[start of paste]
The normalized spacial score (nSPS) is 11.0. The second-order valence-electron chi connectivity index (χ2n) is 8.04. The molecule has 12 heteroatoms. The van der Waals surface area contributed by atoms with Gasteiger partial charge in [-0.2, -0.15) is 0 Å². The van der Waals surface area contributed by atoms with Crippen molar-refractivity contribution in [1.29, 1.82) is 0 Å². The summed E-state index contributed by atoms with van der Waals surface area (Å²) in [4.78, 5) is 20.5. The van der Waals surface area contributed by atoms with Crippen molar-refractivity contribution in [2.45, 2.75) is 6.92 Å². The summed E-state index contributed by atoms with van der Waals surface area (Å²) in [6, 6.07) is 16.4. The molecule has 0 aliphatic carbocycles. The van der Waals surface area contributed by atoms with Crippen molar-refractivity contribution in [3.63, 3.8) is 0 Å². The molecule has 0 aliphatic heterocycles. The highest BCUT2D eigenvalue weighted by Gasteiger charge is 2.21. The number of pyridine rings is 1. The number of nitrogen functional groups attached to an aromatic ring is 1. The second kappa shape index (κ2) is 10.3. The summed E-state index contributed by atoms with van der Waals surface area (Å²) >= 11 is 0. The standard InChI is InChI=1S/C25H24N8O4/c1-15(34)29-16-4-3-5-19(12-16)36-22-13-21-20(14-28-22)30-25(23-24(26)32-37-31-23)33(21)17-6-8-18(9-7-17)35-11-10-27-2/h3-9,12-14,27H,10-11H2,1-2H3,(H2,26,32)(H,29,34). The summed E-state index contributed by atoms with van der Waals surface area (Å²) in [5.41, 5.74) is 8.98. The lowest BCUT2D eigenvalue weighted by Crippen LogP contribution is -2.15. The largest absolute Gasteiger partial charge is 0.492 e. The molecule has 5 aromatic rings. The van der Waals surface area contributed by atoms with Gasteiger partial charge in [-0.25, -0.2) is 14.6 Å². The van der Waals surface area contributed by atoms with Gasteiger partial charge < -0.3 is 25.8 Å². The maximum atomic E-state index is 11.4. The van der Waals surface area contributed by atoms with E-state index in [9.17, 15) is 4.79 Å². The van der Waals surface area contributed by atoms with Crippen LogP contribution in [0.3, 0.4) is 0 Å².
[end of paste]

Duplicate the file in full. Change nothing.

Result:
The normalized spacial score (nSPS) is 11.0. The second-order valence-electron chi connectivity index (χ2n) is 8.04. The molecule has 12 heteroatoms. The van der Waals surface area contributed by atoms with Gasteiger partial charge in [-0.2, -0.15) is 0 Å². The van der Waals surface area contributed by atoms with Crippen molar-refractivity contribution in [1.29, 1.82) is 0 Å². The summed E-state index contributed by atoms with van der Waals surface area (Å²) in [4.78, 5) is 20.5. The van der Waals surface area contributed by atoms with Crippen molar-refractivity contribution in [2.45, 2.75) is 6.92 Å². The summed E-state index contributed by atoms with van der Waals surface area (Å²) in [6, 6.07) is 16.4. The molecule has 0 aliphatic carbocycles. The van der Waals surface area contributed by atoms with Crippen molar-refractivity contribution in [3.63, 3.8) is 0 Å². The molecule has 0 aliphatic heterocycles. The highest BCUT2D eigenvalue weighted by Gasteiger charge is 2.21. The number of pyridine rings is 1. The number of nitrogen functional groups attached to an aromatic ring is 1. The second kappa shape index (κ2) is 10.3. The summed E-state index contributed by atoms with van der Waals surface area (Å²) >= 11 is 0. The standard InChI is InChI=1S/C25H24N8O4/c1-15(34)29-16-4-3-5-19(12-16)36-22-13-21-20(14-28-22)30-25(23-24(26)32-37-31-23)33(21)17-6-8-18(9-7-17)35-11-10-27-2/h3-9,12-14,27H,10-11H2,1-2H3,(H2,26,32)(H,29,34). The summed E-state index contributed by atoms with van der Waals surface area (Å²) in [5.41, 5.74) is 8.98. The lowest BCUT2D eigenvalue weighted by Crippen LogP contribution is -2.15. The largest absolute Gasteiger partial charge is 0.492 e. The molecule has 5 aromatic rings. The van der Waals surface area contributed by atoms with Gasteiger partial charge in [-0.25, -0.2) is 14.6 Å². The van der Waals surface area contributed by atoms with Gasteiger partial charge < -0.3 is 25.8 Å². The maximum atomic E-state index is 11.4. The van der Waals surface area contributed by atoms with E-state index in [9.17, 15) is 4.79 Å². The van der Waals surface area contributed by atoms with Crippen LogP contribution in [0.3, 0.4) is 0 Å².